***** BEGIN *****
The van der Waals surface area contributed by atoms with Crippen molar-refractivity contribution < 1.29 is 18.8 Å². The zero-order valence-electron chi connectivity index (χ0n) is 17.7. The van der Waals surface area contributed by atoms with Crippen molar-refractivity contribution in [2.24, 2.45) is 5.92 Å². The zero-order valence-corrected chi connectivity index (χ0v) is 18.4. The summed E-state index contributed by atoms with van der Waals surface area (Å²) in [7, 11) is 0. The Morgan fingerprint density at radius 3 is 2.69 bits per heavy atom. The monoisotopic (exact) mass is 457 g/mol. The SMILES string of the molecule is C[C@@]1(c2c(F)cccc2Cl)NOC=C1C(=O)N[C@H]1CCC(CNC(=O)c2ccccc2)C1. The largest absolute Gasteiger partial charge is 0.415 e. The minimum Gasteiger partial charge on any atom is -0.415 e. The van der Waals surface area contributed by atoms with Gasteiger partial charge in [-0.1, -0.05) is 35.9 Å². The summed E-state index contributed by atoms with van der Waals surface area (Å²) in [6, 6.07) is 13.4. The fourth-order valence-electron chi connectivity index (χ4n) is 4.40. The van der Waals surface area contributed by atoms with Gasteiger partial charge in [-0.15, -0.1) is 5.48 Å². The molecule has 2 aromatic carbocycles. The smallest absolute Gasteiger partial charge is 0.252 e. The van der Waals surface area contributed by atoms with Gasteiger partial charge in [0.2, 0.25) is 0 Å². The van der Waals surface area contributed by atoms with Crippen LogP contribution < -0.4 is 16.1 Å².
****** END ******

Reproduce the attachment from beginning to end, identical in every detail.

The van der Waals surface area contributed by atoms with Crippen molar-refractivity contribution < 1.29 is 18.8 Å². The zero-order valence-electron chi connectivity index (χ0n) is 17.7. The van der Waals surface area contributed by atoms with Crippen molar-refractivity contribution in [2.24, 2.45) is 5.92 Å². The zero-order valence-corrected chi connectivity index (χ0v) is 18.4. The summed E-state index contributed by atoms with van der Waals surface area (Å²) in [7, 11) is 0. The Morgan fingerprint density at radius 3 is 2.69 bits per heavy atom. The monoisotopic (exact) mass is 457 g/mol. The SMILES string of the molecule is C[C@@]1(c2c(F)cccc2Cl)NOC=C1C(=O)N[C@H]1CCC(CNC(=O)c2ccccc2)C1. The largest absolute Gasteiger partial charge is 0.415 e. The minimum Gasteiger partial charge on any atom is -0.415 e. The van der Waals surface area contributed by atoms with Gasteiger partial charge in [-0.1, -0.05) is 35.9 Å². The summed E-state index contributed by atoms with van der Waals surface area (Å²) in [6, 6.07) is 13.4. The fourth-order valence-electron chi connectivity index (χ4n) is 4.40. The van der Waals surface area contributed by atoms with Gasteiger partial charge in [-0.15, -0.1) is 5.48 Å². The molecule has 2 aromatic carbocycles. The smallest absolute Gasteiger partial charge is 0.252 e. The van der Waals surface area contributed by atoms with Gasteiger partial charge in [0.2, 0.25) is 0 Å². The van der Waals surface area contributed by atoms with Crippen LogP contribution < -0.4 is 16.1 Å².